My 11-month-old unaltered female cat shows no signs of estrus. Advice please.

By Alan

I could do with some advice please, I have a female cat 11 months old, when she was about 5 months old she went to the Vet for a blood test prior to having her spayed, the test came back with a liver infection which was then treated.

After finishing her treatment I decided to wait for her first season to come and go before going back to the Vet for the operation as the Vet didn’t want to operate on a cat in season and I thought she must be about due (I have never had a female cat before), in short I am still waiting.

I have seen no signs of her coming into season yet, my friend has a female cat and I know how they act in season. I don’t really want to put her through an operation if she doesn’t have seasons for some reason. Can they be so mild that I am missing them? She is an indoor cat and I am with her pretty much 24/7. She has no contact with other cats, nor will she.


Response from Michael. Hi Alan. Thanks for asking. I am not an expert on cats in heat! I have a page on it by the way. On that page I write:

“This means that in the Northern hemisphere, the mating season starts in March and goes on until September and in the Southern Hemisphere it is the opposite (October through to April)….Heat lasts for four to six days. The queen calls and does so more frequently. She is louder. There is increased activity. She is more friendly towards people”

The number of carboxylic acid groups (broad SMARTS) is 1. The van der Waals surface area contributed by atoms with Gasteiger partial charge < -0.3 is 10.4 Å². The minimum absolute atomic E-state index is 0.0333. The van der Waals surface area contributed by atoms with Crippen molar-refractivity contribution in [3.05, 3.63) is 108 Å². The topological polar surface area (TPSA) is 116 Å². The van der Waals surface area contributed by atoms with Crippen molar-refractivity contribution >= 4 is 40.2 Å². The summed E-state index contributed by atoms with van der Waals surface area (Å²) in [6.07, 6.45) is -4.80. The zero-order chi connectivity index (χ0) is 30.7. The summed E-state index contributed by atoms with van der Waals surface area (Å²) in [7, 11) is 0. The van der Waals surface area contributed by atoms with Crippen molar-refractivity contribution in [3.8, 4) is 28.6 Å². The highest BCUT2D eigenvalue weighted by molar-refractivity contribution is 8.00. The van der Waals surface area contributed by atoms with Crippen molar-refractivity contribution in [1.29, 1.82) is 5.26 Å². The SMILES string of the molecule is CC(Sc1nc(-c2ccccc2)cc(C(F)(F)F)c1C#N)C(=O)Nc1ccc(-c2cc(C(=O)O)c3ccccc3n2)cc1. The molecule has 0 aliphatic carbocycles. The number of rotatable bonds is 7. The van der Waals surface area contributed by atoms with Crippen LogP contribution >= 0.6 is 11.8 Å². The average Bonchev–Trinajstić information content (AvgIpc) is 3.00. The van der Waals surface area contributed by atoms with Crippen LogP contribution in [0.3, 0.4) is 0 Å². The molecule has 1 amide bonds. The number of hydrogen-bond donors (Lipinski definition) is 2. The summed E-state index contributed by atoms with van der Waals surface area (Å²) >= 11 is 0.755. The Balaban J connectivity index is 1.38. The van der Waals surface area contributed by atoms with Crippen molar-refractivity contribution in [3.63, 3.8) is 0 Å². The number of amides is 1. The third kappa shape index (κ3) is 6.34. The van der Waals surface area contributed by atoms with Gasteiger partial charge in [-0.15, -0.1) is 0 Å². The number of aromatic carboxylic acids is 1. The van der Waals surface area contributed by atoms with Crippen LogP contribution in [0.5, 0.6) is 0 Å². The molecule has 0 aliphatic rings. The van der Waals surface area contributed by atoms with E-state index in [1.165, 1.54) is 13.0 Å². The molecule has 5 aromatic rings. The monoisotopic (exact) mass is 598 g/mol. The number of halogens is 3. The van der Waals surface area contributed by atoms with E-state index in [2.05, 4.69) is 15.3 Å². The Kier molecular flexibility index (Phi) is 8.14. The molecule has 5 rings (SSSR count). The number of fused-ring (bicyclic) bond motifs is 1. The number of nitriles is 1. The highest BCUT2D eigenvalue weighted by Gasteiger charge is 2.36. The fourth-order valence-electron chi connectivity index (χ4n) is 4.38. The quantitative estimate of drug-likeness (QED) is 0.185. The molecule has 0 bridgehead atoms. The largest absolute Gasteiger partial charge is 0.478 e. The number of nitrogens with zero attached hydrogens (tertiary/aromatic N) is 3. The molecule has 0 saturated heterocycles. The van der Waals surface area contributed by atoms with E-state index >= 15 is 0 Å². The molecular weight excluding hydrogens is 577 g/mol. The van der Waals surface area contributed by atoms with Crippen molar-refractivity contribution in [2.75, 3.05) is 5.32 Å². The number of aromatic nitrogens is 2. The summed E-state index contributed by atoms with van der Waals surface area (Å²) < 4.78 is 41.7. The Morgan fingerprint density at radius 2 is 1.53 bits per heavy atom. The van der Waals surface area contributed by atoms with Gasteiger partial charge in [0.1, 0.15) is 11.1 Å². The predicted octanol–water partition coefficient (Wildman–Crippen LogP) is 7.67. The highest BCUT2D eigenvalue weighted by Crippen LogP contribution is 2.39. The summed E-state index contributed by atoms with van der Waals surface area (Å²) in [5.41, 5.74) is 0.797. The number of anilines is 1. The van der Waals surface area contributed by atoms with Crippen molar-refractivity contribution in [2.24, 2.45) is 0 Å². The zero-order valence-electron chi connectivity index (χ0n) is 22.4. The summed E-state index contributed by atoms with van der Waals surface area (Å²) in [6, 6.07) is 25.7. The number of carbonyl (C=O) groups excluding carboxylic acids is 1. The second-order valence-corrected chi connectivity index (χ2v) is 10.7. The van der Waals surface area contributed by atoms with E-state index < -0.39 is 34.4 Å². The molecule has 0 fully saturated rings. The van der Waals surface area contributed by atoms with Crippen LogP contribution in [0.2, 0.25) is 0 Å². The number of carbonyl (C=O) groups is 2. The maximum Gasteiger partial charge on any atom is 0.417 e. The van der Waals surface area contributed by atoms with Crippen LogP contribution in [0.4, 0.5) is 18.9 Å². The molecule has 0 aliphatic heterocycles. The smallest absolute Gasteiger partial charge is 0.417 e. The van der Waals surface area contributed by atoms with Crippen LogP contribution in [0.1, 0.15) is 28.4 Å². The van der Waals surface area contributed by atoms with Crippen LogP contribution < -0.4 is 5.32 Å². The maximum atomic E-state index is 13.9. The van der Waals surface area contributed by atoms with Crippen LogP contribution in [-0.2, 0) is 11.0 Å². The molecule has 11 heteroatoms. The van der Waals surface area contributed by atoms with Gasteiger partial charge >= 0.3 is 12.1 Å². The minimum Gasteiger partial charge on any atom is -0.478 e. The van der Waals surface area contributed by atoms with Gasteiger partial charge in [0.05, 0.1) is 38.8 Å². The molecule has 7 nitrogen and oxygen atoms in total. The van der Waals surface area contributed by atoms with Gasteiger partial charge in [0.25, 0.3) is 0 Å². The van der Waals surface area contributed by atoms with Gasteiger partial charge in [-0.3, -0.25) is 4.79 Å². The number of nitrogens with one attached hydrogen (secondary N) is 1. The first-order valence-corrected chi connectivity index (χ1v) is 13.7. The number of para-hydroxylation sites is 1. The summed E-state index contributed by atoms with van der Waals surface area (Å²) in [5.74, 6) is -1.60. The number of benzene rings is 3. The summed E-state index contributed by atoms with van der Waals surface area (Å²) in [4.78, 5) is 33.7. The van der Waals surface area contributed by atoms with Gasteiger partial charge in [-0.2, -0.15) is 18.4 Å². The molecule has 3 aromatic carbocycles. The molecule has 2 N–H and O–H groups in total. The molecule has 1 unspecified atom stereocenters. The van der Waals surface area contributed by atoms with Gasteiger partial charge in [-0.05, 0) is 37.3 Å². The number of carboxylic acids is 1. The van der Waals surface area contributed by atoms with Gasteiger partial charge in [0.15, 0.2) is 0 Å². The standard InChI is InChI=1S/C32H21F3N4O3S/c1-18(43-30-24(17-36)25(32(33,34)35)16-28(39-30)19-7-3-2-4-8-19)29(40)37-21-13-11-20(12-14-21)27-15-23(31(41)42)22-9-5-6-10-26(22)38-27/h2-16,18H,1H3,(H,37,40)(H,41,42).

You are seeing none of this. My research so far tells me that some females are ‘silent callers’ displaying none of the above signs. That sounds promising in terms of an answer to your query. So is your female cat a silent caller? It looks like that.

However, silent callers are very rare as far as I can tell. I am not sure where that leaves you to be honest, other than to get her spayed after a vet has tested her to see if she is in heat or not. Are there tests to check if a female is in heat? There probably are.

I hope someone else comments to add to my rather feeble contribution. Thanks for asking Alan and good luck to you both.

2 thoughts on “My 11-month-old unaltered female cat shows no signs of estrus. Advice please.”

  1. As far as I am concerned, unless a cat is a purebred, pedigeed cat that is crucial in a breeding program, it’s much better and healthier for our cats to have them spayed.

    Spaying prevents uterine and ovarian cancer since the surgery removes these organs. Spayed females are far less likely to want to roam, and of course are not frustrated since the instinct to breed is very strong.

    If this were my kitty, even though she hasn’t yet had signs of estrus I would have her spayed. It’s interesting that your vet didn’t want to spay her since she MIGHT have been in heat- perhaps due to her age. I would definitely discuss this aspect with my veterinarian. Cats in heat CAN be spayed, so do talk to your vet about any risks involved and why he is reticent to perform the operation.

    Good luck with your kitty, Alan, and please do keep us updated.

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